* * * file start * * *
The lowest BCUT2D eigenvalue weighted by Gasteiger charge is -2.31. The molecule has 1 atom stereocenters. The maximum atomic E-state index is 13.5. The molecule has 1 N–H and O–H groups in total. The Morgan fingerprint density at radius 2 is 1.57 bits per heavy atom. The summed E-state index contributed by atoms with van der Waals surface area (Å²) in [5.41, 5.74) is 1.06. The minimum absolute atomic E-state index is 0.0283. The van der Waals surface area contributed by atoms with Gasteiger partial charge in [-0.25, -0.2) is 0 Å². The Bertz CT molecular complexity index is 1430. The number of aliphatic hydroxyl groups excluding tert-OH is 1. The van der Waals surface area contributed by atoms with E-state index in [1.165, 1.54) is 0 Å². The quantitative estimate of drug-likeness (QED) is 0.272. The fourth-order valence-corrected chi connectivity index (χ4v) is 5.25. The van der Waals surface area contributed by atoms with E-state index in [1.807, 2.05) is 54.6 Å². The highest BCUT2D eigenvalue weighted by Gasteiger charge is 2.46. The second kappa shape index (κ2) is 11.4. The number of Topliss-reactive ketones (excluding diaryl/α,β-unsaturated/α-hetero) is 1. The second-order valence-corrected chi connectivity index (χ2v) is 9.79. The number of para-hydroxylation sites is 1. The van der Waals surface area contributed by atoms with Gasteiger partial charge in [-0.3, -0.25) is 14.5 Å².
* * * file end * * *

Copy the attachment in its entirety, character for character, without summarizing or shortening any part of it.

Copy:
The lowest BCUT2D eigenvalue weighted by Gasteiger charge is -2.31. The molecule has 1 atom stereocenters. The maximum atomic E-state index is 13.5. The molecule has 1 N–H and O–H groups in total. The Morgan fingerprint density at radius 2 is 1.57 bits per heavy atom. The summed E-state index contributed by atoms with van der Waals surface area (Å²) in [5.41, 5.74) is 1.06. The minimum absolute atomic E-state index is 0.0283. The van der Waals surface area contributed by atoms with Gasteiger partial charge in [-0.25, -0.2) is 0 Å². The Bertz CT molecular complexity index is 1430. The number of aliphatic hydroxyl groups excluding tert-OH is 1. The van der Waals surface area contributed by atoms with E-state index in [1.165, 1.54) is 0 Å². The quantitative estimate of drug-likeness (QED) is 0.272. The fourth-order valence-corrected chi connectivity index (χ4v) is 5.25. The van der Waals surface area contributed by atoms with E-state index in [1.807, 2.05) is 54.6 Å². The highest BCUT2D eigenvalue weighted by Gasteiger charge is 2.46. The second kappa shape index (κ2) is 11.4. The number of Topliss-reactive ketones (excluding diaryl/α,β-unsaturated/α-hetero) is 1. The second-order valence-corrected chi connectivity index (χ2v) is 9.79. The number of para-hydroxylation sites is 1. The van der Waals surface area contributed by atoms with Gasteiger partial charge in [-0.3, -0.25) is 14.5 Å².